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Defending Barbara Bush

This "letter" is accompanied by a picture--in color--of Barbara Bush! Surely this is groundbreaking--colored pictures in the letters section.

Why would these signers keep the issue of Barbara Bush giving gifts-with-familial-strings alive by writing this foolish letter? The judgment used in penning this letter is just as poor as the judgment used in presenting the gift-with-strings to the a Houston Middle School. Is this letter as nuts as the one Bush wrote? You decide. And it's worthwhile reading a Houston teachers's account of the gift.

Why would James A. Baker III, who qualifies for the sobriquet 'statesman' in many people's playbooks ( Chief of Staff in President Ronald Reagan's first administration, United States Secretary of the Treasury from 1985 to 1988 in the second Reagan administration, and Secretary of State in the administration of President George H. W. Bush), put his name to such dribble? Oh, by the way, Baker also served as chief legal advisor for George W. Bush during the 2000 election campaign and oversaw the Florida recount. He was instrumental in getting the Supreme Court to intervene in the Florida vote recount.

Here is a little context for Mosbacher stepping up to sign the letter. Mosbacher heads Mosbacher Energy Co. Governor George W. Bush named Catherine Clark Mosbacher as the Chair of the Board of the Texas Department of Protective and Regulatory Services. Robert Mosbacher Sr., was Bush senior's chief fund raiser in 1992 and was named his Secretary of Commerce. Mosbacher Jr. headed the Bush campaign in Texas (Victory '92). This is just for starters.

First AP stories announcing Ken Lay's death listed a quote about his innocence from "close friend" Willie Alexander, president of W. J. Alexander and Associates, a full-service employee benefits consulting and insurance brokerage firm. He is past chair of the Greater Houston Partnership Education and Member Services Committees.The Greater Houston Partnership is the primary advocate of Houston�s business community.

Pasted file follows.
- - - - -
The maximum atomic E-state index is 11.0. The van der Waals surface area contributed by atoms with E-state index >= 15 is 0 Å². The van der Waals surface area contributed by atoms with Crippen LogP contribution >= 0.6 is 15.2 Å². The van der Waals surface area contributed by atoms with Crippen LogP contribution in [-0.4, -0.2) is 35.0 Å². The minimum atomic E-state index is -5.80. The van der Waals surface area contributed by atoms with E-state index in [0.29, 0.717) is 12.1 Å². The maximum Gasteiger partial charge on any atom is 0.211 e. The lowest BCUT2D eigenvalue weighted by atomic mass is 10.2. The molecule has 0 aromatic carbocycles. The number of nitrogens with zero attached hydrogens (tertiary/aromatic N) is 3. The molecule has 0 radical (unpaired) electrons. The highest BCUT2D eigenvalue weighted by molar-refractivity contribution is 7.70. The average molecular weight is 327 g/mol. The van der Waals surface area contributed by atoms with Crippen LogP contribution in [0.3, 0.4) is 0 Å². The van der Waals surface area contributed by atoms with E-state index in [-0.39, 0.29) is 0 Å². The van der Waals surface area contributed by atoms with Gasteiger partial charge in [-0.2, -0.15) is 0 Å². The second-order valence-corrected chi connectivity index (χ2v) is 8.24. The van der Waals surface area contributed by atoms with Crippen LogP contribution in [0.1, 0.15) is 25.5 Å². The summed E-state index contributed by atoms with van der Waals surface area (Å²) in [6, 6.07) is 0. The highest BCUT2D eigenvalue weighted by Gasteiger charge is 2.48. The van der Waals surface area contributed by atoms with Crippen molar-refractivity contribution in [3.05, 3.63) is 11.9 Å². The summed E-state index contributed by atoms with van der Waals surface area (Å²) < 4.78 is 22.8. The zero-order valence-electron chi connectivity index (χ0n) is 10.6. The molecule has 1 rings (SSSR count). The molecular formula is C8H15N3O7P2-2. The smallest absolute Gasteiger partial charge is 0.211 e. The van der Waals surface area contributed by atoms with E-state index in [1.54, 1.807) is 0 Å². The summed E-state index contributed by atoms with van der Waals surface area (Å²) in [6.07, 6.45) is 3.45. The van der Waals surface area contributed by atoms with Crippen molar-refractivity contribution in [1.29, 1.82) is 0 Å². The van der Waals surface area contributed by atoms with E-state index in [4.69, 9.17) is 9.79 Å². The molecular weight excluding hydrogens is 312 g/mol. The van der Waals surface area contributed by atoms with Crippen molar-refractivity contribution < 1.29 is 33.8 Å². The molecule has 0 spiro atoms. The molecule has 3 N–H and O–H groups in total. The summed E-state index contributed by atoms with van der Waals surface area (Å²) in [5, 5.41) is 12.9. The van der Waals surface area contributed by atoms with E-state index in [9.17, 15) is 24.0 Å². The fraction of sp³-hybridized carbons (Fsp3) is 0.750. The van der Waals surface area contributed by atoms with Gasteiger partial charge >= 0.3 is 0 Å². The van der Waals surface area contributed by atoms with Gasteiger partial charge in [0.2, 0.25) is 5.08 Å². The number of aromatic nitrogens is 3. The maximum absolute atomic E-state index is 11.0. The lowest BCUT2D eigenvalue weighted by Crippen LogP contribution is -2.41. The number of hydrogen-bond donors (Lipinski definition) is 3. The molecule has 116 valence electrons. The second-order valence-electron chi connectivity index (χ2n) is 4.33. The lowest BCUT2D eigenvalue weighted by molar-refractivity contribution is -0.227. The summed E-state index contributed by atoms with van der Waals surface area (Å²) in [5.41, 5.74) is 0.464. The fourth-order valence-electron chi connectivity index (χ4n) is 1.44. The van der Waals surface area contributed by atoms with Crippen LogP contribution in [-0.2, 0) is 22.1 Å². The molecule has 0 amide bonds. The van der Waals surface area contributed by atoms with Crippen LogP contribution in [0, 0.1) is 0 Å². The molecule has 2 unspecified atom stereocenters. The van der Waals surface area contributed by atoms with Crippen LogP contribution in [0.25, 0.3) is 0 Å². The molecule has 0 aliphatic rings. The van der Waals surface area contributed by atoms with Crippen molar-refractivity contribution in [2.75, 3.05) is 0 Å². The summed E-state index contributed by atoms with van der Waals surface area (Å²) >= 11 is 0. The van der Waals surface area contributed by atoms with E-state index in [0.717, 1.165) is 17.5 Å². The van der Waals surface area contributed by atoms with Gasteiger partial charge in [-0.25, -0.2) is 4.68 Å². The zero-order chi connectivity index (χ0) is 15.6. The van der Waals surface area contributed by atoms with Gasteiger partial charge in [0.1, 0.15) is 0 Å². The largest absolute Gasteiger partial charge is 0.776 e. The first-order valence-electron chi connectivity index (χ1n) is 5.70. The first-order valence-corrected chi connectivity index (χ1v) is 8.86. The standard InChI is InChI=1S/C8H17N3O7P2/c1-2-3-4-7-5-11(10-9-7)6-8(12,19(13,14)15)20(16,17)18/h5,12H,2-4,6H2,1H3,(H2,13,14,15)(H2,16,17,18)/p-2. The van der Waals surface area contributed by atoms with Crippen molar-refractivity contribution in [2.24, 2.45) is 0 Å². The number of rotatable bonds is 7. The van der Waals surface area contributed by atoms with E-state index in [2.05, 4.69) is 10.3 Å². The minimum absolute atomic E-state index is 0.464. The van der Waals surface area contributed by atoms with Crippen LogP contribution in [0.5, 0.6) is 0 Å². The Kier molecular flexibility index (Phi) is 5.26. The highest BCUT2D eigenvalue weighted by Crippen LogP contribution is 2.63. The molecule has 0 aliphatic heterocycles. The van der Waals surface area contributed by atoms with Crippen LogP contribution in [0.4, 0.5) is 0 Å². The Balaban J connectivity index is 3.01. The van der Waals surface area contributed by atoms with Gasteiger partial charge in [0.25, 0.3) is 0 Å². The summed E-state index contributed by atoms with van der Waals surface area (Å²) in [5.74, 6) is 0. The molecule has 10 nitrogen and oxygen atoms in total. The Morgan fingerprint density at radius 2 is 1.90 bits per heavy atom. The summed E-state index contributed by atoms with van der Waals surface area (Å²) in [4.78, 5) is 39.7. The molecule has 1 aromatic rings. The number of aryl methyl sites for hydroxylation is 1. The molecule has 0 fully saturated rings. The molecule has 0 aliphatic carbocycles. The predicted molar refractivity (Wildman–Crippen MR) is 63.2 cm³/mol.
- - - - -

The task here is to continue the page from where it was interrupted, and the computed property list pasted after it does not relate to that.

Jack S. Blanton Sr. is president of the Eddy Refining Company, a family oil company. He has served as director for the Southwestern Bell Corporation, the Ashland Oil Company, Texas Commerce Bancshares, Baker Hughes Inc., and Burlington Northern Inc. He is one of the Trustees of the George Bush Library Foundation, as are Baker, Mosbacher, Neil and Jeb, half a dozen other Bushes, and Arnold.

Jim McIngvale (also known as 'Mattress Mac') is a Houston businessman and owner of Gallery Furniture, one of the largest retail stores in America. He is well known for his animated television advertising spots, which end with his yelling, in resounding cheer, "SAVE YOU MONEY!". According to an online puff piece: "He supplies free meals for his employees (breakfast, lunch and dinner), but doesn�t allow sitting down to eat it. Employees must eat on the run while they are working." Jim Mcingvale is pictured in the stands with Barbara and George Bush at the 2004 Masters Cup Championships. McIngvale was tournament chairman.

Drayton McLane Jr. is chairman of McLane Group, L.P., and chairman and CEO of the Houston Astros Baseball Club, as well as a director of the [George] Bush School of Government and Public Service at Texas A & M University, In 1990, McLane Company merged with Wal-Mart Stores, Inc., and McLane. Jr., accepted the position of vice chairman of Wal-Mart. He resigned his positions as chairman of McLane Company and vice chairman of Wal-Mart in 1994. McLane Group�s latest venture is McLane Advanced Technologies (MAT) which combines Drayton�s family history and experience with a conglomerate of professionals from military and commercial backgrounds. MAT was devised to bring a fresh commercial approach to the Department of Defense sector by assisting in solving logistics needs for current world situations. In April of 2004, MAT was awarded a multi-million dollar contract to modernize three of the Army's logistics systems.

Bob McNair is the founder, president and CEO of the Houston Texans and a very big GOP donor.

David Underwood is a Texas oilman, noted in the Andover Bulletin for giving $10 million to the school. His many philanthropic efforts in Houston were listed.

These are the people who declare Barbara Bush a national treasure.

Barbara Bush, of course, isn't even the real issue here. The real issue is how schools acquire instructional materials--what processes of evaluation they employ before putting such materials in classrooms and libraries. It looks like the sole criterion in the case of Barbara Bush's gift of her son's software was that it was a gift from her. Houston educationists seemed to apply a sort of Don't look a gift horse in the mouth policy of acceptance.